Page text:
Tuesday, March 18, 2014

Books Before Bed

Getting three kids to sleep can take a while (sometimes 90 minutes when I am doing it solo), especially because I am kind of a softie when it comes to pleas of "one more book" or "one more chapter."  Without boring you with the details of our household's various bedtime rituals, I wanted to share the bedtime books being enjoyed in each child's bedroom this week.

The ritual begins with my lovely daughter, on the cusp of turning four.  Earlier this winter, she was obsessed with Bridget's Beret, an adorable children's book by Tom Lichtenheld -- this story of a young artist captured the heart of my little artist.  Last week, she punished me with repeated requests for Angelina Ballerina The Shining Star Trophy.  This week, we brought our two Little Critter anthologies up to her room.  We're both enjoying revisiting these old favorites.  Mercer Mayer's beautiful and clever illustrations, his sense of humor, and his candid but ultimately positive depiction of childhood appeals to little critters and their parents.

Tip:  Collections that include multiple children's books inside one cover make great gifts and make it easier to decide on "just one more" book at bedtime.

My middle guy, age five, is supposed to read me a couple of stories as one part of his bedtime routine.  We try to read from the Superkids stories that are part of his school's reading program.  I love Superkids, but he is not always feeling it (to say the least) so we are trying to move his reading practice time to earlier in the day.  I got out of the habit of reading chapter books to him at bedtime because I'd had a little too much Junie B. (which had been his choice for a while -- I am not anti-Junie B., mind you, just was needing a break).  When my oldest was in kindergarten, I read him all of the Beverly Clearly books that featured Henry Huggins, Ramona, and Beezus.
We're reading my copy from the 80s!

So, my middle guy and I are halfway through Henry Huggins by Beverly Cleary.  I cannot say enough good things about this book for little boys.  The book was originally published in 1950 (the same year my parents were born), and there are (enjoyable) lessons to be learned from childhood in an earlier era. Can Henry have a dog?  Sure, but he has to take complete responsibility for Ribsy and use his own money for his license, flea collar, food, and dog bowl.  (Side note:  Henry also walks to the butcher on his own to buy horse meat for Ribsy).  Can Henry care for thousands of guppies in his bedroom?  Sure, but he'll learn about research and responsibility as he does it.  How about when Henry is tossing football with his neighbor Scooter and accidentally throws Scooter's football inside a passing car?  The football is gone.  Scooter wants a replacement.  It costs almost $14 (which must have been a fortune in 1950).  I can see my 2014 self saying to my son, "It's okay, it's only $14.  We can replace it.  Don't stress about it."  And by "we," I would mean "me."  Henry does not go straight to his parents with this issue.  He takes stock of his funds and brainstorms how he will pay for a new football.   When his neighbor gives him a chance to dig night crawlers for fishing bait and agrees to pay him ONE CENT per worm, Henry literally digs in and finds enough worms to buy the new football.  When he is still digging worms past dark, his parents join him at the public park (where he's been alone with his dog Ribsy -- different era) and help him finish the job.  They help him help himself.  Lessons here for my son and for me!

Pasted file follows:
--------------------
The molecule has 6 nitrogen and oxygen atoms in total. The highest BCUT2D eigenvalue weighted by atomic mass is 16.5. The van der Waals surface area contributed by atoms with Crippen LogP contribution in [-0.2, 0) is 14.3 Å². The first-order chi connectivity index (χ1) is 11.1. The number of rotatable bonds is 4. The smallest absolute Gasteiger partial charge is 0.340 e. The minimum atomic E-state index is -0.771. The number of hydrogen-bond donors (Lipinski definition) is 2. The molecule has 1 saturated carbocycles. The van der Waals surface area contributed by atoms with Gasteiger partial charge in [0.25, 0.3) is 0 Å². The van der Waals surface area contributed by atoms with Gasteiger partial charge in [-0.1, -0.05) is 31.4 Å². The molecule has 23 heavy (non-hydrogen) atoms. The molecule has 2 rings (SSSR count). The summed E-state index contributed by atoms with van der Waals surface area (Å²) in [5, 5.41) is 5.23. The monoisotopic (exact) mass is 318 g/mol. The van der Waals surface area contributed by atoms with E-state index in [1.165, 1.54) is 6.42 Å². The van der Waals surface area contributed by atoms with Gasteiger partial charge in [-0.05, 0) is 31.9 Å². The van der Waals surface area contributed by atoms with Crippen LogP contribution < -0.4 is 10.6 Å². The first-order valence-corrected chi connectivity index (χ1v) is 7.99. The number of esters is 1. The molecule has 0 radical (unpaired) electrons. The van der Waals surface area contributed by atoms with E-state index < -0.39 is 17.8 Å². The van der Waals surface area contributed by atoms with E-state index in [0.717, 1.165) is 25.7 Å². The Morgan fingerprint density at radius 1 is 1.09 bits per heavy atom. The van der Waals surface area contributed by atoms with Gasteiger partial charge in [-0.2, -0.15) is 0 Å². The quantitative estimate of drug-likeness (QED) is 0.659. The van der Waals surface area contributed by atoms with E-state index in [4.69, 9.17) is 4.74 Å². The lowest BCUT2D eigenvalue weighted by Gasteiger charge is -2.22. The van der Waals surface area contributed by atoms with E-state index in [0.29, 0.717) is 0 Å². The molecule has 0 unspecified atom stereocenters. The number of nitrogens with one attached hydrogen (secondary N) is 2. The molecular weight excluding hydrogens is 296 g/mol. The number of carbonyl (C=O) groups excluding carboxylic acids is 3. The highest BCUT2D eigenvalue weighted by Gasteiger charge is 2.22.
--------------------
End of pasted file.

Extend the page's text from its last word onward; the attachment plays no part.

I will be forever charmed by Louis Darling's illustration of Mrs. Huggins,
the proper 1950's housewife, digging for night crawlers!

Last stop on the bedtime express is my oldest, eight years old and a READER!  As he waits for me to make my way to his room, he reads.  When I arrive, he tells me about what he has read and sometimes I give him a little more reading time as I read my own book on my phone.  He received a Roald Dahl box set for Christmas and just inhaled Charlie and the Chocolate Factory.  Along with Laura Ingalls Wilder's Farmer Boy, which we read together last year, Charlie and the Chocolate Factory was one of my most beloved childhood books that I never owned.  I regularly checked it out of our little school library.  What a joy to see him enjoy this book!  Plus, I finally have an appreciative audience for my Veruca Salt impression.  The Gene Wilder version of the movie, 40th anniversary edition, is on sale at Target for four bucks this week.  We are looking forward to a movie night this weekend.

Our days are busy, our house is messy, and there is always plenty I need and want to do downstairs, but I never regret time spent with my kids on books before bed.